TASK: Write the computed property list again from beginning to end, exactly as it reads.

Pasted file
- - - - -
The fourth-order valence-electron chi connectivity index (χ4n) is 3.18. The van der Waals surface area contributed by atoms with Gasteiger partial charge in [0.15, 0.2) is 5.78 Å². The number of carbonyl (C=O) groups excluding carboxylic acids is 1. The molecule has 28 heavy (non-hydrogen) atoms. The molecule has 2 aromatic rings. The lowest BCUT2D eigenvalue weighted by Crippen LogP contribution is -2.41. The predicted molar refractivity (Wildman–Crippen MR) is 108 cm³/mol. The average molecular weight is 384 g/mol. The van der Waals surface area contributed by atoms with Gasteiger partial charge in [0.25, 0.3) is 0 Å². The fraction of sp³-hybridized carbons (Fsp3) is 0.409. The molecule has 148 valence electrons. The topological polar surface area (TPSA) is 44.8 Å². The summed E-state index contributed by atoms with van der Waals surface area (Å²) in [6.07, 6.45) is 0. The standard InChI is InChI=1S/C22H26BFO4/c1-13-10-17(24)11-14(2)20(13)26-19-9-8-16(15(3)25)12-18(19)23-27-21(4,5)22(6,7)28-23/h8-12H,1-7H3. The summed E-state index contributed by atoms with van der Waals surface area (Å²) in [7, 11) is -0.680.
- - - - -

The fourth-order valence-electron chi connectivity index (χ4n) is 3.18. The van der Waals surface area contributed by atoms with Gasteiger partial charge in [0.15, 0.2) is 5.78 Å². The number of carbonyl (C=O) groups excluding carboxylic acids is 1. The molecule has 28 heavy (non-hydrogen) atoms. The molecule has 2 aromatic rings. The lowest BCUT2D eigenvalue weighted by Crippen LogP contribution is -2.41. The predicted molar refractivity (Wildman–Crippen MR) is 108 cm³/mol. The average molecular weight is 384 g/mol. The van der Waals surface area contributed by atoms with Gasteiger partial charge in [0.25, 0.3) is 0 Å². The fraction of sp³-hybridized carbons (Fsp3) is 0.409. The molecule has 148 valence electrons. The topological polar surface area (TPSA) is 44.8 Å². The summed E-state index contributed by atoms with van der Waals surface area (Å²) in [6.07, 6.45) is 0. The standard InChI is InChI=1S/C22H26BFO4/c1-13-10-17(24)11-14(2)20(13)26-19-9-8-16(15(3)25)12-18(19)23-27-21(4,5)22(6,7)28-23/h8-12H,1-7H3. The summed E-state index contributed by atoms with van der Waals surface area (Å²) in [7, 11) is -0.680.